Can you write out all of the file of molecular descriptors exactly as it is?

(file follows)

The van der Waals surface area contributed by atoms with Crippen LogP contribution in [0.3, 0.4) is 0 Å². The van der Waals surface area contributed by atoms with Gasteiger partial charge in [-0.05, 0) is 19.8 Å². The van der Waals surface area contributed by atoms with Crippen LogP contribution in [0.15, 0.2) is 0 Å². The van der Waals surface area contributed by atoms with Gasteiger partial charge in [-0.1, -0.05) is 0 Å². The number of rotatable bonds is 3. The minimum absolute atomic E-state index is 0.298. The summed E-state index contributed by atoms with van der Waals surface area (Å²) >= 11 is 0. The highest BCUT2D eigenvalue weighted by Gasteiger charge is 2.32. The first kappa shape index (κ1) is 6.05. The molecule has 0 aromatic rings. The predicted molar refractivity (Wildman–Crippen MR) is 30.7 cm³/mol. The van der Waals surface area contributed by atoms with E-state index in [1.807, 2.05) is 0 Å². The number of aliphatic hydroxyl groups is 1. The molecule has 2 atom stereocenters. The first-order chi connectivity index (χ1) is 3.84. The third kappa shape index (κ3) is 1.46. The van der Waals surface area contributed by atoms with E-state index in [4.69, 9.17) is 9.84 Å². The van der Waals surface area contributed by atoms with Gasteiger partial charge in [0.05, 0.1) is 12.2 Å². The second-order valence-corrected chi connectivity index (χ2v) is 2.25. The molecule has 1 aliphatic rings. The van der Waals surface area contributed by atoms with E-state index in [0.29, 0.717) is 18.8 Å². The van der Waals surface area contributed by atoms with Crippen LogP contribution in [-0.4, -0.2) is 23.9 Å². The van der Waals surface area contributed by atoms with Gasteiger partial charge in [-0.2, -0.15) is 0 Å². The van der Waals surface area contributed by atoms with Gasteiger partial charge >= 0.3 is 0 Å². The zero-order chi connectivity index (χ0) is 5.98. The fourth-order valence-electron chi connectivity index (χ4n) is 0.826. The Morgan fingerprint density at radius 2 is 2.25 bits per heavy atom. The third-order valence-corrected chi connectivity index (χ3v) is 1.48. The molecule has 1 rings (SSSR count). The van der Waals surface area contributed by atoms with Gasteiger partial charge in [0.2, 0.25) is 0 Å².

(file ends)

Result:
The van der Waals surface area contributed by atoms with Crippen LogP contribution in [0.3, 0.4) is 0 Å². The van der Waals surface area contributed by atoms with Gasteiger partial charge in [-0.05, 0) is 19.8 Å². The van der Waals surface area contributed by atoms with Crippen LogP contribution in [0.15, 0.2) is 0 Å². The van der Waals surface area contributed by atoms with Gasteiger partial charge in [-0.1, -0.05) is 0 Å². The number of rotatable bonds is 3. The minimum absolute atomic E-state index is 0.298. The summed E-state index contributed by atoms with van der Waals surface area (Å²) >= 11 is 0. The highest BCUT2D eigenvalue weighted by Gasteiger charge is 2.32. The first kappa shape index (κ1) is 6.05. The molecule has 0 aromatic rings. The predicted molar refractivity (Wildman–Crippen MR) is 30.7 cm³/mol. The van der Waals surface area contributed by atoms with E-state index in [1.807, 2.05) is 0 Å². The number of aliphatic hydroxyl groups is 1. The molecule has 2 atom stereocenters. The first-order chi connectivity index (χ1) is 3.84. The third kappa shape index (κ3) is 1.46. The van der Waals surface area contributed by atoms with E-state index in [4.69, 9.17) is 9.84 Å². The van der Waals surface area contributed by atoms with Gasteiger partial charge in [0.05, 0.1) is 12.2 Å². The second-order valence-corrected chi connectivity index (χ2v) is 2.25. The molecule has 1 aliphatic rings. The van der Waals surface area contributed by atoms with E-state index in [0.29, 0.717) is 18.8 Å². The van der Waals surface area contributed by atoms with Crippen LogP contribution in [-0.4, -0.2) is 23.9 Å². The van der Waals surface area contributed by atoms with Gasteiger partial charge in [-0.2, -0.15) is 0 Å². The van der Waals surface area contributed by atoms with Gasteiger partial charge >= 0.3 is 0 Å². The zero-order chi connectivity index (χ0) is 5.98. The fourth-order valence-electron chi connectivity index (χ4n) is 0.826. The Morgan fingerprint density at radius 2 is 2.25 bits per heavy atom. The third-order valence-corrected chi connectivity index (χ3v) is 1.48. The molecule has 1 rings (SSSR count). The van der Waals surface area contributed by atoms with Gasteiger partial charge in [0.2, 0.25) is 0 Å².